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When in the GTD workflow is project planning 'supposed' to happen? Thread Tools Search this Thread Display Modes
Hi all,

On-again off-again OF and GTD user here. I'm trying to get back into GTD again and I went back to David Allen's book and checked out the workflow charts on the web. I have a question. I understand what Projects are in the GTD sense, and I understand that we want to plan a project with the next actions clearly defined. But I have a question of when. When is project planning supposed to occur in the GTD workflow? Or is there not a specified time?

I thought about when I do project planning. I do daily reviews in OF and empty my inbox. As I do that, I create projects if a new one is needed. And then, I might get side-tracked from inbox clearing and do more planning. So effectively, I do project planning during daily reviews. And sometimes during weekly reviews, as I bring in new projects into the runway.

But I'm wondering, should we specify certain times for project planning or just do it off-the-cuff, on an as needed basis? What do you all do?
 
I think everyone will have their own secret recipe.

I don't necessarily do planning every day. I think clearing my inbox is a different step from project planning. During my daily review, I try to clear my inbox first and place it into the appropriate folders or projects. The the second step is to go to the new projects that I created and start planning my next actions.

Afterwards, I set my review interval and look at these new projects again on the next review date and try to tinker some more if I haven't already started on it.

The beauty of OmniFocus is that I can set different review intervals for different projects. Some projects requires more constant follow-ups and I'll set it to a shorter interval (every day, every 2 days, every week, etc.). Other projects (especially on hold projects) can be set to a longer review interval (every 2 weeks, every month, every quarter).

I also do a more intensive monthly review and quarterly review. The weekly review and quarterly gives me a longer period of time to actively edit out those new projects that were great ideas when I first thought of them. I may find some projects that either weren't plotted out properly (next actions out of order or unnecessary next actions) and I'll edit viciously.

Other times, I'll realize that this "once brilliant" project is actually bone-headed and the return-on-investment isn't worth my time. Then I'll just drop it. I'll set the project status to drop and enter a note indicating the date/time and the reason I dropped it.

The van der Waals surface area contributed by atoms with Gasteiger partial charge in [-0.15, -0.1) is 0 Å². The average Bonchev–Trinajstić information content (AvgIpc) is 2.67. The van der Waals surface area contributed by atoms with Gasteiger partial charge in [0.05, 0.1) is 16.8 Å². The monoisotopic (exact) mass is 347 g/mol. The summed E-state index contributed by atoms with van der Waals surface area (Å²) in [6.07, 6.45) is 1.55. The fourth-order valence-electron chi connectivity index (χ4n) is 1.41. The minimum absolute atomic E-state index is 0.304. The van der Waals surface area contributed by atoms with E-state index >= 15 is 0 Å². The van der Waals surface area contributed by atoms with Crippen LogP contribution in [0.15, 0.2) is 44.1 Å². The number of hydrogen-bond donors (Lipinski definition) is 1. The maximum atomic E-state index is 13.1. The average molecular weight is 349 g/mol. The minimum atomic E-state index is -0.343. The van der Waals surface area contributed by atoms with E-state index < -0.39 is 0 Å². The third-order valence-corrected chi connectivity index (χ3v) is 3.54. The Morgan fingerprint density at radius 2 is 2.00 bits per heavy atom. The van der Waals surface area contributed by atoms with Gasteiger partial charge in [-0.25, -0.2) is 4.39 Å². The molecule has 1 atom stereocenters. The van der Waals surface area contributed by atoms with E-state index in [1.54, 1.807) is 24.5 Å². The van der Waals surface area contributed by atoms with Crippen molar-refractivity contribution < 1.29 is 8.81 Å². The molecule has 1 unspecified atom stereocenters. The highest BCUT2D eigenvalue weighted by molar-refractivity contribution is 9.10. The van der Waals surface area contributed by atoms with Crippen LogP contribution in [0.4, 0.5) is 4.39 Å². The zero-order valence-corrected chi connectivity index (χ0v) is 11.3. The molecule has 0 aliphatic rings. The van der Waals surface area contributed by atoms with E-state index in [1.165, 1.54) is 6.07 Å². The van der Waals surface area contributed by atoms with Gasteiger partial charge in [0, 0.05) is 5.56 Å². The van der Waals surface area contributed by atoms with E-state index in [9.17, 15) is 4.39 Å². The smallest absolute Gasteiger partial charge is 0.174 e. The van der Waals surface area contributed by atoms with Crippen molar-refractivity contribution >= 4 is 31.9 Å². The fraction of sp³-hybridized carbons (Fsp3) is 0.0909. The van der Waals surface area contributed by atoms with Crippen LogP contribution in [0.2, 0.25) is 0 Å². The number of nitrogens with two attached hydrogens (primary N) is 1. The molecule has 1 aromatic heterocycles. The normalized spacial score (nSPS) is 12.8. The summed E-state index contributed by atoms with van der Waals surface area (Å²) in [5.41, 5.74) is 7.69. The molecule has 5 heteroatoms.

Sometimes I do find inspiration and need to flesh out something when I have sudden flashes of inspiration throughout the day. I'll quickly enter some tasks into a separate OmniOutliner document and I'll process them later.

I constantly have to remind myself that doing project planning does not always mean I'm being productive. Don't fall into the trap that I sometimes find myself in. Sometimes I'll get lazy (brain dead) and I'll make an excuse to do project planning as If I'm being productive. I'll start peeking and poking inside OmniFocus and look for projects to tinker with. This is just a procrastination technique that I've been trying to get over. If I keep tinkering with project planning, I'll suddenly find my day wasted and it's time to leave the office to go home. I'll just go ahead and try do some of the more brain dead tasks instead of doing more project planning.

I try to keep my project planning to my daily review hour or my weekly review process. One method I've done is to print out my due soon/flagged perspective list and quit OmniFocus. Having to click on OmniFocus to open it up again is an intentional action that reminds me to stay away from tinkering in OmniFocus unless absolutely necessary. It's just too easy to just click on the OmniFocus icon and start procrastinating when I should be focused on completing my Due soon/Flagged next actions.

It's almost the same as keeping your Facebook and Twitter page open. I don't leave those pages open. It's just too tempting to look at them and it interrupts my workflow.
 
I was just remembering something. In David Allen's book "Making It All Work", the chapters on "getting perspectives" sheds some light. A good time to review the different Horizons of Focus are:

Next actions (runway level): daily basis - orient yourself for the day by selecting a small handful of tasks to focus on today.

Projects (10K): on a weekly basis. Bring your project status up-to-date based on the prior week's events. Also review and plan when you sense that a project has some friction and may need some replanning.

Areas of Focus & Responsibilities [folders in OmniFocus] (20K): Infrequently. I personally do my review on a quarterly basis or when some major life change occurs (change of job or responsibilities, personal and professional life changes).

The higher Horizons of Focus such as Goals, Objectives, and Vision are something that is out of range of what OmniFocus covers. I review those in other programs such as mind maps and outlines.
 
 


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